This review of Saks Inc.'s (NYS: SKS) earnings quality is the last in a series of commentaries about specialty retailers listed in the S&P400 index and, specifically, retailers that have cash management issues. Previously I looked at Ascena Retail Group (NAS: ASNA) , Chico's FAS (NYS: CHS) , and Fossil (NAS: FOSL) .
Earnings quality is reflected in the financial statements
The Motley Fool offers two databases -- EQ Scan and EQ Score -- that are used to uncover cash flow and revenue recognition issues. Smart financial officers can use several techniques to manipulate financial results, and manipulation of any of the three financial statements usually affects the other two. But, a critical eye on these statements can often uncover trends that could be important for investors to understand before hard-earned money is lost.
The EQ Score database assigns an index rank to the company from 1 (lowest quality) to 5 (highest quality). As the company's financial status changes over time, the database adjusts its rank and illuminates trends that will affect earnings quality going forward.
EQ trends for specialty retailers with cash management issues
EQ Score Jan. 2012
EQ Score Feb. 2012
EQ Score March 2012
Ascena Retail Group (ASNA)
Chico's FAS (CHS)
Source: Fool EQ Score, week ending March 9, 2012.
Ascena's EQ score has trended up, Chico's is down, and Fossil and Saks have shown no trend. All exhibit cash management issues. Regarding Ascena, I recently commented that its income statement and balance sheet metrics were very positive, and its cash management and cash flow, while showing signs of improvement, have been holding this stock back until recently. Chico's inventory levels have outpaced revenue growth, which has put the company's gross margin into a downward trend. Moreover, Chico's year-long spending spree has artificially boosted EPS through common shares repurchases, while net income increased only $29 million for the year. Fossil's income statement metrics were positive, but the rate of change in these metrics was slowing. Fossil's inventories, DSI, and accounts receivable were all growing. The company's cash conversion cycle was an unhealthy 116 days at the end of FY11.
Saks: Where the wealthy shop, but not where they invest
Saks may be a great place to shop, but Saks is not a great stock to own. From the chart above, the stock price generally correlates well with net income. Saks operates "high-end" retail stores in the U.S. under the Saks Fifth Avenue (SFA) or Saks Fifth Avenue OFF 5TH (OFF 5TH) brand names. Its stores offer an assortment of fashion apparel, shoes, accessories, jewelry, cosmetics, and gifts. As of Jan. 28, 2012, the company operated 46 SFA stores and 60 OFF 5TH stores.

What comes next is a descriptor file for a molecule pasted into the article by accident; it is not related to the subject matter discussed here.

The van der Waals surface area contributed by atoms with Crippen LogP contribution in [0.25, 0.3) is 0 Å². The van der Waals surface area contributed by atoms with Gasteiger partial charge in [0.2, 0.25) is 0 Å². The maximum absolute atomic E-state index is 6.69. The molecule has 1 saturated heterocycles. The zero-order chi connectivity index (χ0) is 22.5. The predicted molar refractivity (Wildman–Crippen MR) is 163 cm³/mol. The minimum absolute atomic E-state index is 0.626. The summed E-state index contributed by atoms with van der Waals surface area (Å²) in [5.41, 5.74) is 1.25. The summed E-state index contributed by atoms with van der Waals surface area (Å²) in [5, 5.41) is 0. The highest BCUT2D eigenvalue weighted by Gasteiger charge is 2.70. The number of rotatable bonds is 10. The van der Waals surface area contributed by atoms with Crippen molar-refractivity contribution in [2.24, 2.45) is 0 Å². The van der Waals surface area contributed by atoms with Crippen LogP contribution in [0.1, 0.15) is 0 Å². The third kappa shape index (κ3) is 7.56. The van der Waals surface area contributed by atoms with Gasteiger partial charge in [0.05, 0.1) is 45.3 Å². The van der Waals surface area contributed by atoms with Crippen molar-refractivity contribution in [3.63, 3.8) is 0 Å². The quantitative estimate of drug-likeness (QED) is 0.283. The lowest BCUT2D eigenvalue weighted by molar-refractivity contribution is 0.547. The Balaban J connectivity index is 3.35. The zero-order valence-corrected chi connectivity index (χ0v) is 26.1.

The second chart shows revenue, gross margin, and Saks' typical retailer inventory patterns. Inventory peaks prior to the seasonal holidays, with the revenue peaks lagging afterward. The gross margin moves between 38% and 44%, but generally these three metrics are range-bound. The company's revenue grew slightly YOY (7%), but inventory levels increased 8%. Inventory as a percentage of revenue, on a four-quarter average, is at 102%.
Saks is not as guilty of using stock repurchases to boost EPS as some of the other retailers discussed in previous commentaries, but the company used $28.9 million to repurchase shares last year.
Saks' days in inventory (DSI) metric (four-quarter average) is unacceptably high at 160 days, and its cash conversion cycle (four-quarter average) is 126 days. As a high-end retailer, Saks places great emphasis on customer service. Its customers will pay higher prices as long as they receive the extra attention they feel is warranted by the higher price points. Nonetheless, it takes a long time to move inventory out the front doors. Saks' general and administrative expenses are quite high, forcing operating and net income lower. This is counterintuitive, as one would expect higher prices at the register to translate into higher margins. Saks' cash flows are obviously affected by lower margins. As a result, operating cash flow minus net income is negative about half of the time, which underscores the company's problems managing its cash.
In addition, long-term debt is currently at $367.9 million, and there is another $152.6 million on the balance sheet as "other non-current liabilities." The company uses some cash to pay down on the LT debt, but also pays approximately $50 million annually in interest expense. The stock has fluctuated from its low of $6.60 on Aug. 30, 2010, to its current price of $11.45, which could provide plenty of downside if inventory levels remain elevated and hammer margins as a result of price cuts.
At the time thisarticle was published Fool contributorJohn Del Vecchiois co-advisor to Motley Fool Alpha and co-manager of the Active Bear ETF. You may follow him on Twitter @johnfdelvecchio. He does not own any shares in the companies mentioned in this article. The Motley Fool owns shares of Fossil.Motley Fool newsletter serviceshave recommended buying shares of Fossil.Motley Fool newsletter serviceshave recommended shorting Fossil. The Motley Fool has adisclosure policy.We Fools may not all hold the same opinions, but we all believe thatconsidering a diverse range of insightsmakes us better investors. Try any of our Foolish newsletter servicesfree for 30 days.
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